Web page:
After marrying an American lieutenant with whom he was assigned to work in post-war Germany, a French captain attempts to find a way to accompany her back to the States under the terms of the War Bride Act.
In this little Provencal village, a new baker, Aimable, settles down. His wife Aurelie is beautiful and much younger than he. She departs with a shepherd the night after Aimable produces ... See full summary »
The story of trench life during World War I through the lives of a French regiment. As men are killed and replaced jaunty Lt. Denet becomes more and more somber. His rival for the affection of nurse Monique is Capt. La Roche.
In ancient Egypt the Pharaoh Khu-fu is obsessed with acquiring gold and plans to take it all with him into the "second life." To this end he enlists the aid of Vashtar, an architect whose people are enslaved in Egypt. The deal: build a robbery-proof tomb and the enslaved people will be freed. During the years that the pyramid is being built a Cyprian princess becomes the pharaoh's second wife, and she plots to prevent Khufu from taking his treasure with him when he dies .. as well as helping him make the journey early. Written by
Ron Kerrigan <firstname.lastname@example.org>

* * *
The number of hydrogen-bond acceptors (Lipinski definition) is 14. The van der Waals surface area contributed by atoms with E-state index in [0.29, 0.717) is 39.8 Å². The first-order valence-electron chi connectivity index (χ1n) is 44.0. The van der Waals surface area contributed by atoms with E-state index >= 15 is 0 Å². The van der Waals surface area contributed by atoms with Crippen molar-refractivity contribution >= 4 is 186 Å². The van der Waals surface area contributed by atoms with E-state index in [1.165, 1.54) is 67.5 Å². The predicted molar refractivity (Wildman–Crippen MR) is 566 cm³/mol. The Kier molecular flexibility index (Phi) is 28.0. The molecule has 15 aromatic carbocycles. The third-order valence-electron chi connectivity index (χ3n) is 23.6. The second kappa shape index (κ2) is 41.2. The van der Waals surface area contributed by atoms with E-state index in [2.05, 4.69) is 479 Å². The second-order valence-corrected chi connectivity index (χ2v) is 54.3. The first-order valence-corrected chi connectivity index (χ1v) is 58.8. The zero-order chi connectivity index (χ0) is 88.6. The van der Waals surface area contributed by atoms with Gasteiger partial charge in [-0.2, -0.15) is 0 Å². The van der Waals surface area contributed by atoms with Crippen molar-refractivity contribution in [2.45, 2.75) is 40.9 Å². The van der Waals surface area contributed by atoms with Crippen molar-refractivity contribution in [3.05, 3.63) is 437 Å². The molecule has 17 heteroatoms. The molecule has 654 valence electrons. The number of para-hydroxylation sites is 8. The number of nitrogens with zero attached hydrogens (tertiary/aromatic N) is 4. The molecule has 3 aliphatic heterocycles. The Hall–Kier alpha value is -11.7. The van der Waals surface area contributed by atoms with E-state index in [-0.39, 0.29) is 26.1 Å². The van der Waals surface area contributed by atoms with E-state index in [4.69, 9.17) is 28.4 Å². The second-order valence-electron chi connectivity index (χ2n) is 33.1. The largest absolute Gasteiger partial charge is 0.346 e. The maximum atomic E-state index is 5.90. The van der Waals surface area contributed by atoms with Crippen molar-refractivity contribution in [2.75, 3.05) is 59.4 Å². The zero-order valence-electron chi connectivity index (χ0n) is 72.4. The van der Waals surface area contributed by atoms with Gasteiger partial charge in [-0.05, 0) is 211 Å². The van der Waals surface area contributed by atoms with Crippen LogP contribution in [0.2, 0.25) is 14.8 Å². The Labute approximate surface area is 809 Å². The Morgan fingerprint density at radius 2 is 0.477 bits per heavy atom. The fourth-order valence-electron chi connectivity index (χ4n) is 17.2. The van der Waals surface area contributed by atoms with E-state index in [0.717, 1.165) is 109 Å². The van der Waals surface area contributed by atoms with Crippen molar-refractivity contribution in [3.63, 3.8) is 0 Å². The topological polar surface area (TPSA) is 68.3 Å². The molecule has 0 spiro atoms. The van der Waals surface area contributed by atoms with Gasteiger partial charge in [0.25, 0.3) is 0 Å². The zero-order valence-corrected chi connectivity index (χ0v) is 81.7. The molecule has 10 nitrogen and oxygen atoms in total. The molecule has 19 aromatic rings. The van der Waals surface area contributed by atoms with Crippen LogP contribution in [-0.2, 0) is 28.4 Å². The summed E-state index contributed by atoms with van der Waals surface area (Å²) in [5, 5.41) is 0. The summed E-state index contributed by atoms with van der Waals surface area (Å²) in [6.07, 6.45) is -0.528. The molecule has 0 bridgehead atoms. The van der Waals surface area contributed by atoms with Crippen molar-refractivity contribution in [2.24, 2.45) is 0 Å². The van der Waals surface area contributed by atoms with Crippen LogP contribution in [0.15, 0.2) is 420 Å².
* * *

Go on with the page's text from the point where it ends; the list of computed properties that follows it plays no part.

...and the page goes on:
Throughout the movie, the palace does not appear to be far from the Pyramids. However, in the latter part of the movie, Pharoah Khufu says he is going to ride to Luxor, the location of his palace, from the site of his raid. Luxor is about 400 miles from the Pyramids. At the time of the building of the Pyramids, the capital was at Memphis (near modern-day Cairo). Luxor didn't rise to prominence until several hundred years after the building of the Pyramids. See more »
I, Hamar, Lord High Priest of Egypt, am preparing a chronicle of the reign of Khufu, ruler of Egypt. Word has come that again he has been victorious in the war against our enemies and now Egypt has taken its place as the greatest of all nations in the world! Today, Pharaoh and his armies return.
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Although I know better, I confess I'd rather watch this movie than any number of masterpieces. Jack Hawkins (pharaoh) forces magisterial James Justice (slave Vashtar)to construct an impenetrable pyramid for his cache of loot. Pharaoh runs short of money, forcing subject provinces to cough up the funds to keep the public works project going...the excuse for a breathtaking and youthful Joan Collins to enter the cast, and in short order, to subjugate pharaoh himself. Eternal riches seem rather dull compared to her considerable mortal charms.
All of this takes a back seat to the superb coup de main of the last five minutes when all the characters get their wish--for treasure, for power, and the security of eternity.
The excellent musical score helps.
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